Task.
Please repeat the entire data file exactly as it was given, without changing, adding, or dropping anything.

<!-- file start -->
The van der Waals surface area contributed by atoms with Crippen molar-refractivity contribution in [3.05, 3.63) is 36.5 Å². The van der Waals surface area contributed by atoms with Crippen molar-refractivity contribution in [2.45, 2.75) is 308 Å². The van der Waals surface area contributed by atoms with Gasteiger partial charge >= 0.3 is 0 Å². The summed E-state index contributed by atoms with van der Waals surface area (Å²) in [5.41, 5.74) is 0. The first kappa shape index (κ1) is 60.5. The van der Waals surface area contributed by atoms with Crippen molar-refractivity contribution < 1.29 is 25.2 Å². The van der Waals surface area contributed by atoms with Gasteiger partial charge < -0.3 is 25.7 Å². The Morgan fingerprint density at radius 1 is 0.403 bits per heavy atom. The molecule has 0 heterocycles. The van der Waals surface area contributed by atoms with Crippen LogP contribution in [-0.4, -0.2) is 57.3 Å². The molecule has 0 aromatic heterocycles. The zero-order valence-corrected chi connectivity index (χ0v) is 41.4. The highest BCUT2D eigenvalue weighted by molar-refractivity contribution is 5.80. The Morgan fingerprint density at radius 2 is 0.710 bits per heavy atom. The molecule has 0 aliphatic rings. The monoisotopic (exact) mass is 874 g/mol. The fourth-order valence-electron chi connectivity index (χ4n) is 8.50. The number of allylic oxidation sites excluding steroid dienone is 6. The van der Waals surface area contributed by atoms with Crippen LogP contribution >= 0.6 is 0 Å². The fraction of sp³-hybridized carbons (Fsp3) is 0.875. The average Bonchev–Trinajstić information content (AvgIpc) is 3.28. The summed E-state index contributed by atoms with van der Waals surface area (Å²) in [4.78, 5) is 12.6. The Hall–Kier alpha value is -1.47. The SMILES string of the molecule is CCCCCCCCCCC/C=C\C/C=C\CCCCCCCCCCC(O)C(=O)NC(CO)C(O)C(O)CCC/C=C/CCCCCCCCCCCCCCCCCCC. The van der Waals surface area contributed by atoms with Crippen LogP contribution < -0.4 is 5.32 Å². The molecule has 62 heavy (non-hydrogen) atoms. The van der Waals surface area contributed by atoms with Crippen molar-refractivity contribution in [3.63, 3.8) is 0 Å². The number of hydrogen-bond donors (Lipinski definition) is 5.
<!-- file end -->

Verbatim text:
The van der Waals surface area contributed by atoms with Crippen molar-refractivity contribution in [3.05, 3.63) is 36.5 Å². The van der Waals surface area contributed by atoms with Crippen molar-refractivity contribution in [2.45, 2.75) is 308 Å². The van der Waals surface area contributed by atoms with Gasteiger partial charge >= 0.3 is 0 Å². The summed E-state index contributed by atoms with van der Waals surface area (Å²) in [5.41, 5.74) is 0. The first kappa shape index (κ1) is 60.5. The van der Waals surface area contributed by atoms with Crippen molar-refractivity contribution < 1.29 is 25.2 Å². The van der Waals surface area contributed by atoms with Gasteiger partial charge < -0.3 is 25.7 Å². The Morgan fingerprint density at radius 1 is 0.403 bits per heavy atom. The molecule has 0 heterocycles. The van der Waals surface area contributed by atoms with Crippen LogP contribution in [-0.4, -0.2) is 57.3 Å². The molecule has 0 aromatic heterocycles. The zero-order valence-corrected chi connectivity index (χ0v) is 41.4. The highest BCUT2D eigenvalue weighted by molar-refractivity contribution is 5.80. The Morgan fingerprint density at radius 2 is 0.710 bits per heavy atom. The molecule has 0 aliphatic rings. The monoisotopic (exact) mass is 874 g/mol. The fourth-order valence-electron chi connectivity index (χ4n) is 8.50. The number of allylic oxidation sites excluding steroid dienone is 6. The van der Waals surface area contributed by atoms with Crippen LogP contribution >= 0.6 is 0 Å². The fraction of sp³-hybridized carbons (Fsp3) is 0.875. The average Bonchev–Trinajstić information content (AvgIpc) is 3.28. The summed E-state index contributed by atoms with van der Waals surface area (Å²) in [4.78, 5) is 12.6. The Hall–Kier alpha value is -1.47. The SMILES string of the molecule is CCCCCCCCCCC/C=C\C/C=C\CCCCCCCCCCC(O)C(=O)NC(CO)C(O)C(O)CCC/C=C/CCCCCCCCCCCCCCCCCCC. The van der Waals surface area contributed by atoms with Crippen LogP contribution < -0.4 is 5.32 Å². The molecule has 62 heavy (non-hydrogen) atoms. The van der Waals surface area contributed by atoms with Crippen molar-refractivity contribution in [3.63, 3.8) is 0 Å². The number of hydrogen-bond donors (Lipinski definition) is 5.